This wonderfully-written film was daring for the time it came out and remains relevant in our times, as it exposes religion and bigotry as a hindrance to human thinking and impresses us with Fredric March's three-dimensional character, even though it ends with a terrible last scene.

Carlos Magalhães
Carlos Magalhães

Super Reviewer

Saw this for perhaps the fourth time, this time part of a DVD binge during a snowed in winter. Amazing how little has changed since 1925 when the "Monkey Trial" was held. I think this is the kind of thought provoking movie that is interesting to revisit at various times of your life. When I originally saw (as a kid) I had a real pro-science bias and just saw the white and black--creationists black, evolutionists white--of the argument. This time I saw much more nuance and the question that intrigued me most was: what do you stand for? If you go through life taking the safe middle--"I am not political"--or the sophomoric stance of everything is worthy of sneering contempt--at the end of the day, what are you? You have to take a definite position in life or you are just taking up space.

Bathsheba Monk
Bathsheba Monk

Super Reviewer


Even for the sixties this film was a hotbed of turmoil and religious fervor, though the story it was based upon was already forty years old. Science and reason are brought up as the cornerstones of knowledge, in this film, and they are the reason why this story exists. The very famous Scopes Monkey Trial, which spurred the play that this film is based on, has a lot to do with the framework that makes it up. Tracy, who was a hardnosed Catholic his entire life, even outright refusing to divorce his wife in the midst of his affair with Katharine Hepburn, plays the opposing counsel in the trial, on the side of the teacher who is prosecuted for teaching evolution. Frederic March takes on the role of a blithering Southern conventionalist, in the vein of William Jennings Bryant. Both roles are crafted to exemplify famous figures in law, between the former and Clarence Darrow. Their friendship and anonymity towards one another plays an interesting role in their battles within the courtroom. Drummond (Tracy) is a very hard to read character, who finds himself defending someone based on the sciences more than his own personal beliefs. Brady (March) is more apt to rely on his showmanship and oratorical skills than to quote law books. He also believes heavily in the forces that govern the trial, which makes his constant blow-ups hard to watch. It's much more about the two lawyer's world views than anything, and though they battle endlessly, neither gets exactly what they want. The courtroom scenes and speeches always feature such riveting and thought provoking performances from both March and Tracy. It's sometimes difficult to discern whether they are fighting about the well-being of a disenfranchised schoolteacher (who is played by Dick York in his last movie role) or about the fate of a country, torn apart by indecision and doubt. This film speaks about contemporary America as well as its contemporaries of the past, and does so with all the gusto of a contemporary courtroom drama.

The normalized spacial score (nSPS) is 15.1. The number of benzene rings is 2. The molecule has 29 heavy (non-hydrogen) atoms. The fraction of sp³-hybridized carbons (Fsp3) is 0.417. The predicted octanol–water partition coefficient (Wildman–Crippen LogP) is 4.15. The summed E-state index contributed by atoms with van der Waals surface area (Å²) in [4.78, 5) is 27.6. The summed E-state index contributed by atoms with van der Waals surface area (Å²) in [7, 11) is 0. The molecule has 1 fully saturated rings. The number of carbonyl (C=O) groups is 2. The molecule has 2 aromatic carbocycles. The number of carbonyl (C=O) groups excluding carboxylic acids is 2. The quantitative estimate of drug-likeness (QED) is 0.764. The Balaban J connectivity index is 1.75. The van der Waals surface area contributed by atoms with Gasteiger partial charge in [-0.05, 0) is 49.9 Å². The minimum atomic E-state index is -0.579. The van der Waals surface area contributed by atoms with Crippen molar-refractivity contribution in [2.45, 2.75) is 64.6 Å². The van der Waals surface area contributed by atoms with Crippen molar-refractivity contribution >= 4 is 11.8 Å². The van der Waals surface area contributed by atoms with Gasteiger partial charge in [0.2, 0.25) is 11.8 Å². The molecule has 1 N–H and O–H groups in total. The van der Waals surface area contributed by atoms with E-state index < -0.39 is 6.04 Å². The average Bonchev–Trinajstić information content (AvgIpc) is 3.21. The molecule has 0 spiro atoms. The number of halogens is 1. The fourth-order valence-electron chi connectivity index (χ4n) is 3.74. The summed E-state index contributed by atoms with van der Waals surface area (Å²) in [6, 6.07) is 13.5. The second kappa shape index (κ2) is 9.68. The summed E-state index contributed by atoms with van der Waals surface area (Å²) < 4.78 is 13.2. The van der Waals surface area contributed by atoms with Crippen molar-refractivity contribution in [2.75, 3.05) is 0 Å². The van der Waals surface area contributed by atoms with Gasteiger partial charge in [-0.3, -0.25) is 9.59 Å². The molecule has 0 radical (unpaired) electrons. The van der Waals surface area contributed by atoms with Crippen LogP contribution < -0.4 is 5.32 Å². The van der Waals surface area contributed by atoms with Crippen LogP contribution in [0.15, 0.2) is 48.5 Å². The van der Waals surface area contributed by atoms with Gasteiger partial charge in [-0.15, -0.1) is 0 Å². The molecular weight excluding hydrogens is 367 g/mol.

Spencer S.
Spencer S.

Super Reviewer


Based on the famous Scopes 'monkey trial" of 1925 ("the good ol'days! man, i wish we could go back!") this serious work suffers from the heavy hand of liberalism weighty throughout. Of course, when it was made, 1960, things were decidedly different which can explain the overdoing of things. Anyhow, though it's lost some of its urgency none of its poetry has gone.

Kevin M. Williams
Kevin M. Williams

Super Reviewer